The Chinese New Year’s Nian Ye Fian, also known as Reunion Dinner, is a much-awaited event for families as they take a break from work, relax, and share stories over food and drinks. You’ll never know what to hear exactly as stories from family can be diverse and memorable.
Over at the Podium, restaurants serving Chinese cuisine were brimming with such conversations. The mall has multiple restaurants you can explore to taste traditional to modern dishes from Hong Kong to Taiwan, with twists from other Asian countries like South Korea and Japan.
Any gathering is made more enjoyable and exciting with foods and drinks around to relish. Paradise Dynasty sets the festive mood with its “legend,” which are eight colorful flavors of Xiao Long Bao, or soup wrapped elegantly into dumplings. For more variety, the restaurant serves other dishes that represent northern and southern China. Among them are La Mian with Braised Pork Belly and Poached Beef in Szechuan Chili Oil.
Shanghai Saloon’s cosmopolitan cuisine is also a treat for the adventurous. In the menu are Crispy Pork Belly with Kimchi Cuapao and Pork Spareribs with Guava Sauce, among others. As you sit down through the juicier parts of your family stories, you can enjoy its unlimited Yum Cha, a meal consisting of dimsums and hot tea.
Or you can create your own hot pots at Healthy Shabu Shabu with a mix of this and that or bits of everything from arrays of meat, vegetables, and spices in comforting and savory broth with flavors from salmon, cod, tuna fillet, scallops, abalones, or Angus rib eye, beef tenderloin, or beef wagyu.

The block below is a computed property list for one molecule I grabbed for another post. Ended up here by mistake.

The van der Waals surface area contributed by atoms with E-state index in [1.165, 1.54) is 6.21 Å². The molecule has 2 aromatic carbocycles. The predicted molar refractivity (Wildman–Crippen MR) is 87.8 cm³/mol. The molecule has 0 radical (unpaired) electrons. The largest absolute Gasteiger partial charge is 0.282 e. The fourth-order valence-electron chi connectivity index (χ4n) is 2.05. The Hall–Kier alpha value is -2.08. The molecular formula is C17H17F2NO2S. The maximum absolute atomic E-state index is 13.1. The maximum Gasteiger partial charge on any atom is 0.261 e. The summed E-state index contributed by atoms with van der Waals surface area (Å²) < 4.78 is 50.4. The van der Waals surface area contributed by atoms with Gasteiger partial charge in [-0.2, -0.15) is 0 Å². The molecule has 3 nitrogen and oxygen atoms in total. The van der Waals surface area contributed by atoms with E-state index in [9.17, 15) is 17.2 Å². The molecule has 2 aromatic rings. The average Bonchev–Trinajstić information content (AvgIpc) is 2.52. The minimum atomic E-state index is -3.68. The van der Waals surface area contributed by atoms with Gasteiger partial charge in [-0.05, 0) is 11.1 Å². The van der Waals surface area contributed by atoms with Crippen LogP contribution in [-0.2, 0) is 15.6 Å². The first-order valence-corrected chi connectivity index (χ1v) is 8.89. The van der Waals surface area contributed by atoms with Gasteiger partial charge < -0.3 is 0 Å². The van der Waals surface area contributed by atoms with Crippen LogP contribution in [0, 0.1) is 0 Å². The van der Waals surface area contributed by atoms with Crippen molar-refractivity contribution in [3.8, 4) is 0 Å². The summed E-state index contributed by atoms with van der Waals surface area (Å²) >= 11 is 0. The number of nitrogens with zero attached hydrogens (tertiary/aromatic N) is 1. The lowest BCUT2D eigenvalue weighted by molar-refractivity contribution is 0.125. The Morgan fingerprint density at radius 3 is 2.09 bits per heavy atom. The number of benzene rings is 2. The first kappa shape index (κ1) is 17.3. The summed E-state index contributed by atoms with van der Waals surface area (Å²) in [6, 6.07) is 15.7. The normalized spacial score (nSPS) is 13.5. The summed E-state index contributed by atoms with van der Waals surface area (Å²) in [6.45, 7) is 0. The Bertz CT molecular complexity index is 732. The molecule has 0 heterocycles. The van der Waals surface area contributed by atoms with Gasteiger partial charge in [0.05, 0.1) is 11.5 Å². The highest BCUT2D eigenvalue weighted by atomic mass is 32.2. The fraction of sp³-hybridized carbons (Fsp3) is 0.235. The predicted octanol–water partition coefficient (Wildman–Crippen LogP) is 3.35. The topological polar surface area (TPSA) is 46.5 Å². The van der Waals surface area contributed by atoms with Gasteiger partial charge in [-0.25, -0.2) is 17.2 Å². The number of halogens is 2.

New Year or not, many people would find certain Chinese dishes simply irresistible. Mann Hann’s menu reminds you of a family member that would find a certain dish delightful. The choices include Lechon Macau, Radish Cake, and Fried Noodles with Seafood.
If you don’t mind splurging, you’ll find these restaurants are up your alley. Family conversations also become more intimate as you glance at the restaurants’ elegant ambience.
For more casual dining, Tai Koo presents Hong Kong in plates of roast meats, bowls of noodle soups, and baskets of dim sums. If you know a family member as one of those who cannot decide immediately, a great option is Soy Chicken Tai Koo Plate that has some Chinese favorites — Chinese sausage, bokchoy with garlic, fried siomai, and buchi.
A dining event without desserts is Chinese New Year’s Day without fireworks or a gathering without that funny member of the family. In between the expected and the surprising stories from family is an anecdote or a joke too amusing that keeps the conversation going as you would down an addictive dessert from Meet Fresh. It offers bowls of shaved ice in milk crowned by mixes of root crops, pearls, fruits, and beans, or they’re submerged in syrup or soy jelly. You can try its Red Bean Soup from Hot Taro Ball Series. Meet Fresh promises their desserts are free of preservatives.
The Podium has a selection of restaurants as varied as the stories we hear at the table during special family gatherings or reunion dinners.